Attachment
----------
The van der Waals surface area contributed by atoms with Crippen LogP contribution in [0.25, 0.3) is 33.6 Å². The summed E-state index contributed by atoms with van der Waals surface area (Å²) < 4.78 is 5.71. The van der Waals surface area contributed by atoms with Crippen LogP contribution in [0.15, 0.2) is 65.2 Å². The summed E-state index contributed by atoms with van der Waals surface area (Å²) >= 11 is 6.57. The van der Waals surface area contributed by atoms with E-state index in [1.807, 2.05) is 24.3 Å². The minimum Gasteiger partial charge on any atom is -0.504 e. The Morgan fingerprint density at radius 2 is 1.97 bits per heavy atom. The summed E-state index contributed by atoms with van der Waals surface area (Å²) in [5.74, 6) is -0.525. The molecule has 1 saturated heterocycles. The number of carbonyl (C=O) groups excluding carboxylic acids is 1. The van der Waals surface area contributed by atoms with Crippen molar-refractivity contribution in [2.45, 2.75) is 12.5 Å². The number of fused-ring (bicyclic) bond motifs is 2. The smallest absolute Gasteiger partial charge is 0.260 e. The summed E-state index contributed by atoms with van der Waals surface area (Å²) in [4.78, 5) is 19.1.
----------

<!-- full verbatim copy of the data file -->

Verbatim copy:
The van der Waals surface area contributed by atoms with Crippen LogP contribution in [0.25, 0.3) is 33.6 Å². The summed E-state index contributed by atoms with van der Waals surface area (Å²) < 4.78 is 5.71. The van der Waals surface area contributed by atoms with Crippen LogP contribution in [0.15, 0.2) is 65.2 Å². The summed E-state index contributed by atoms with van der Waals surface area (Å²) >= 11 is 6.57. The van der Waals surface area contributed by atoms with E-state index in [1.807, 2.05) is 24.3 Å². The minimum Gasteiger partial charge on any atom is -0.504 e. The Morgan fingerprint density at radius 2 is 1.97 bits per heavy atom. The summed E-state index contributed by atoms with van der Waals surface area (Å²) in [5.74, 6) is -0.525. The molecule has 1 saturated heterocycles. The number of carbonyl (C=O) groups excluding carboxylic acids is 1. The van der Waals surface area contributed by atoms with Crippen molar-refractivity contribution in [2.45, 2.75) is 12.5 Å². The number of fused-ring (bicyclic) bond motifs is 2. The smallest absolute Gasteiger partial charge is 0.260 e. The summed E-state index contributed by atoms with van der Waals surface area (Å²) in [4.78, 5) is 19.1.